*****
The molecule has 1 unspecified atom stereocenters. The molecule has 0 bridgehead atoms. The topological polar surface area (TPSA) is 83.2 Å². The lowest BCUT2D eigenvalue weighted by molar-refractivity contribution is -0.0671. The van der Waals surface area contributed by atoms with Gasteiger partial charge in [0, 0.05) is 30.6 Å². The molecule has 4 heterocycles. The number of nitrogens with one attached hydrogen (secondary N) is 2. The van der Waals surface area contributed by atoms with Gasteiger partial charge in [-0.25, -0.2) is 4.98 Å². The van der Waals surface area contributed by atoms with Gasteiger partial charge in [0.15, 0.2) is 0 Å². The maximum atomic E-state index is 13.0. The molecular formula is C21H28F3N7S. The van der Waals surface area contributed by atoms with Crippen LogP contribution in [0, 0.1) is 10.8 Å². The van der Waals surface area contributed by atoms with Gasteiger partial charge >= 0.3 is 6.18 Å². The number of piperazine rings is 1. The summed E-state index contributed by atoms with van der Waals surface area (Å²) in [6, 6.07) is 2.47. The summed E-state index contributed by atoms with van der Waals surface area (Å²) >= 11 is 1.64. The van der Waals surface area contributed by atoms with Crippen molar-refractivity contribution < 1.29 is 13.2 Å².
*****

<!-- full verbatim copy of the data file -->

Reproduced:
The molecule has 1 unspecified atom stereocenters. The molecule has 0 bridgehead atoms. The topological polar surface area (TPSA) is 83.2 Å². The lowest BCUT2D eigenvalue weighted by molar-refractivity contribution is -0.0671. The van der Waals surface area contributed by atoms with Gasteiger partial charge in [0, 0.05) is 30.6 Å². The molecule has 4 heterocycles. The number of nitrogens with one attached hydrogen (secondary N) is 2. The van der Waals surface area contributed by atoms with Gasteiger partial charge in [-0.25, -0.2) is 4.98 Å². The van der Waals surface area contributed by atoms with Gasteiger partial charge in [0.15, 0.2) is 0 Å². The maximum atomic E-state index is 13.0. The molecular formula is C21H28F3N7S. The van der Waals surface area contributed by atoms with Crippen LogP contribution in [0, 0.1) is 10.8 Å². The van der Waals surface area contributed by atoms with Gasteiger partial charge >= 0.3 is 6.18 Å². The number of piperazine rings is 1. The summed E-state index contributed by atoms with van der Waals surface area (Å²) in [6, 6.07) is 2.47. The summed E-state index contributed by atoms with van der Waals surface area (Å²) >= 11 is 1.64. The van der Waals surface area contributed by atoms with Crippen molar-refractivity contribution < 1.29 is 13.2 Å².